Little Bear and I have clocked up our fair share of trainers and behaviourists over the past five years.  The first trainer turned out to be a major part of the problem with her ‘yank it round the neck till it behaves approach’ and subscription to the ridiculous dominance theory.  From there I sought help only from qualified APDT registered trainers but even then had mixed results.

One just told me to keep him away from all other dogs and refused to explain any of the theory to me on the grounds that I wasn’t a professional and wouldn’t understand.  The next one was good, if a little superior but so busy I had to wait literally months between appointments, which was little use to me.

Lack of people skills

There were others in-between and classes too but a thing I’ve noticed about a lot of professional trainers is their complete lack of people skills. Yes, we, the novice dog owning population can be ignorant idiots and I do appreciate that when you love dogs enough to devote your career to them, it must be hugely frustrating to see them so mis-managed by people who just don’t understand them.

Click

After five years of looking, I’ve finally found two trainers who get it. Specialising in aggression issues, they use kind, effective methods and focus on helping dogs learn appropriate behaviours through socialisation with teaching dogs who have impeccable canine communication skills.

Little Bear has been going to the fortnightly Shy Guys group for a few months now and he’s making real progress.  Their kind effective approach extends to both ends of the lead and the results seem to speak for themselves. The groups are really popular and I think that’s down to the fact that the trainers obviously understand that in order to help the dog, they first have to help the human.

Find out more at http://www.dogcommunication.co.uk/

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Annie the Labrador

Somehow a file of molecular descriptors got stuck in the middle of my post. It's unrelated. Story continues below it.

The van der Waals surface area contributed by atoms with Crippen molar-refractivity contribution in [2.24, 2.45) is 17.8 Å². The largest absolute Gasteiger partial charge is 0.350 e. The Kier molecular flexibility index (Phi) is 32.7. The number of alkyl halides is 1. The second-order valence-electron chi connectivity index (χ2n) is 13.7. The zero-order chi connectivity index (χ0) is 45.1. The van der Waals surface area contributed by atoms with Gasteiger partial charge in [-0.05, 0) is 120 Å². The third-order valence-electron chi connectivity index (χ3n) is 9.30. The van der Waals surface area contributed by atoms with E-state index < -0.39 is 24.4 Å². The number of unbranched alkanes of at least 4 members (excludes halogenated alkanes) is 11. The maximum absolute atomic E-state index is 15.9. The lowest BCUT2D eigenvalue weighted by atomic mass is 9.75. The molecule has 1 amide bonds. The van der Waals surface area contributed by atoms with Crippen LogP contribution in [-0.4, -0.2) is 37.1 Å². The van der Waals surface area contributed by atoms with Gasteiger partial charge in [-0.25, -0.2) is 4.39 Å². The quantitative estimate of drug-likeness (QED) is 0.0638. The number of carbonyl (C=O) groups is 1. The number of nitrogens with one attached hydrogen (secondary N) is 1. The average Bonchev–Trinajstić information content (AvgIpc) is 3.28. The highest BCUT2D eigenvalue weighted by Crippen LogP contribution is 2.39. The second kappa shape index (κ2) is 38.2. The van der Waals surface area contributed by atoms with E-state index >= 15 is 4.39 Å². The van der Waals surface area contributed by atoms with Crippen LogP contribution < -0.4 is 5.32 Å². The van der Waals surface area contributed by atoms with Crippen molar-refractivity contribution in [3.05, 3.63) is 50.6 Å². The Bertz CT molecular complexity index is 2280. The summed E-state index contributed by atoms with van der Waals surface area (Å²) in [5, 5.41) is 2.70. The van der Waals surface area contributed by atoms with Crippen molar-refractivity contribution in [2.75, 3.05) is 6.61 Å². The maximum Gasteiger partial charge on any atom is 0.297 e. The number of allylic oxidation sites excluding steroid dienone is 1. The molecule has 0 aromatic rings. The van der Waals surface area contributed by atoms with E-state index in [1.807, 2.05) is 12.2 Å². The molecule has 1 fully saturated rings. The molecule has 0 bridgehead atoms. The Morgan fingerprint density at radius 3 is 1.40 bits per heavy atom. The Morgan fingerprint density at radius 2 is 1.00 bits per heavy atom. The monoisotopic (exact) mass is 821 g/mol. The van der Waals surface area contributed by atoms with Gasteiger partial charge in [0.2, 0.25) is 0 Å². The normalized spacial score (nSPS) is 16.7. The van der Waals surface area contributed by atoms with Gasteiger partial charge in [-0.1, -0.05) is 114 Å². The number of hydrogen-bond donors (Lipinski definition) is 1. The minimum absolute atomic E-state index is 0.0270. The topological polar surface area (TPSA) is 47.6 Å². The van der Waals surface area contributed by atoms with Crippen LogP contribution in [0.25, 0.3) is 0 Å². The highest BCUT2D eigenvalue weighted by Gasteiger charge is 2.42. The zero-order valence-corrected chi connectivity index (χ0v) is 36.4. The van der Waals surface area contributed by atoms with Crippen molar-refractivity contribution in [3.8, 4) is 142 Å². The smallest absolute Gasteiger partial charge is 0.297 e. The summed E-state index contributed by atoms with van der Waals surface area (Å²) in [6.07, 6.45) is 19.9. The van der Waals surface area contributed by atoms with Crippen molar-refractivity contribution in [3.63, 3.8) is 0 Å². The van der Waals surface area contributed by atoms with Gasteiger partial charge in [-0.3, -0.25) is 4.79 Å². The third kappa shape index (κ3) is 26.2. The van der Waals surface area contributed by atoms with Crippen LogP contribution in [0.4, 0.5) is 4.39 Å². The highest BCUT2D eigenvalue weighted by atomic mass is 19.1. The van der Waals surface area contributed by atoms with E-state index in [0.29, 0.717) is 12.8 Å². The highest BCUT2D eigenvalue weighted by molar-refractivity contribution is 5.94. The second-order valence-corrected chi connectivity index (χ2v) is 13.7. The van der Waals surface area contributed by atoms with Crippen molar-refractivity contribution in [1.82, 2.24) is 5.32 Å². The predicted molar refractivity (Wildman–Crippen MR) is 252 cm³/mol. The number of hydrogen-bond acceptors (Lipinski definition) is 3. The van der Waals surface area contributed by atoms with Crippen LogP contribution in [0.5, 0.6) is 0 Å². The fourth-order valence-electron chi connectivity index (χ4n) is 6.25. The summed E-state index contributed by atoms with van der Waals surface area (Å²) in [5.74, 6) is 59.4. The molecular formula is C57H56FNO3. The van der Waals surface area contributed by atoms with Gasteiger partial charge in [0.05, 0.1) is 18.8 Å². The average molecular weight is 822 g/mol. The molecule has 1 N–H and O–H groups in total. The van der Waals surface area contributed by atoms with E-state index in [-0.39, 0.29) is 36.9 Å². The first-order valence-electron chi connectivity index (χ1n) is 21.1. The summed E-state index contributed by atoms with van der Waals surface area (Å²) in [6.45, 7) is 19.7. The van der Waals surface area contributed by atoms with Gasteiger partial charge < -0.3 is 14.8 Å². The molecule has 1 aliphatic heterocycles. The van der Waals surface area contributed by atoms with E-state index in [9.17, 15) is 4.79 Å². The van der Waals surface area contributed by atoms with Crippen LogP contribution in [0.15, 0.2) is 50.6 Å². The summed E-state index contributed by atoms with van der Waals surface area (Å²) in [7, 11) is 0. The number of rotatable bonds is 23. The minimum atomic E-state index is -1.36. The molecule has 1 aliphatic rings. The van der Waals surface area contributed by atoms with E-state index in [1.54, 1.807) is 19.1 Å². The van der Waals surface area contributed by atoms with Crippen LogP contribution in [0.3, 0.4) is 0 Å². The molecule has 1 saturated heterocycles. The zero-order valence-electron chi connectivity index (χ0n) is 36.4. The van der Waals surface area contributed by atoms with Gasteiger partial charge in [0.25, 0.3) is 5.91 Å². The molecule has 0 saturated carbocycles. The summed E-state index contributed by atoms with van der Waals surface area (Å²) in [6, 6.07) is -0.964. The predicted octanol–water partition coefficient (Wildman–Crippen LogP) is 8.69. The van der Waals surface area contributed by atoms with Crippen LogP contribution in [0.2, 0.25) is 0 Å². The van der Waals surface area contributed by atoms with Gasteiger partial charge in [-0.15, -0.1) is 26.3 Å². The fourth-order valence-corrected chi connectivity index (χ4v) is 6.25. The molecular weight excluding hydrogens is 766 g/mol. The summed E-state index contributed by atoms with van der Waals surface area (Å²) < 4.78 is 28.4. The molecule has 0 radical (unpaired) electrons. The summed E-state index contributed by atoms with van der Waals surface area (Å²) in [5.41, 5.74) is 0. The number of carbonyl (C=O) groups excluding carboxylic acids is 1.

Annie

On the fifth of August 2010 we picked up our new foster dog – Annie,  a four-year old Red Fox Labrador who’d been used as a breeding bitch.  A snapped collar saw her disappear into the twilight before we’d even had chance to get her home (Disaster strikes) and so began a two-day roller coaster.

The panic, the despair,  the guilt and worst of all, the agony of wondering what this sweet but terrified girl must be going through to be lost in a strange place but tempered with the humbling kindness of the strangers who helped us find her ( Little (Big) Dog Lost & Breakthrough).

It’s hard to believe that was two years ago. Watching her now, stretched out, paw over nose, twitching in dreamland on the sofa, it’s almost hard to believe that this was the dog so shut down that she refused to even toilet for three days. The dog you could send scuttling under the dining table should you accidentally look her in the eye. The dog so seemingly ‘aggressive’ that she’d erupt at the sight of a dog a football pitch away and who would charge the patio doors on sight of Little Bear or Camden Cat in the garden.

Overcoming fear

Now that the fear isn’t doing quite so much of the talking we’re seeing the real Annie. She loves Little Bear and she and Camden have come to an arrangement based on mutual respect that even extends to polite sniffing. She can still be wary of some people, but will also cheerfully approach complete strangers with a relaxed wag if she likes the look of them.

Her dreams are more peaceful now too. I don’t know what dogs dream of, but I know for sure that they have nightmares. Seeing her run in her sleep, her face contorted as she whimpered and whined was once a regular occurrence.

We’re still working on the on-lead dog to dog reactivity but that’s coming along steadily too. She’ll get there. Just as she learned to let go of the other fears that racked her life, so this, in time will pass too.

Lesson

I’m not know for my patience, but dogs don’t work to our ridiculous, artificial schedules. Annie will continue to learn and grow in her own time and our job is to help and encourage her along that path. My knees still go a little weak when I see her run because a part of me will never fully get over that fateful first day, but I can’t help wonder whether it didn’t do me a favour.

In losing her I gained a valuable insight – I now know what real fear feels like. We are all so hounded by the imagined fears of our over-active minds that real fear, the type that comes from immediate danger is blessedly rare. Maybe, in order to help her overcome the very real fears she has to face, I just needed to walk a mile in her paws.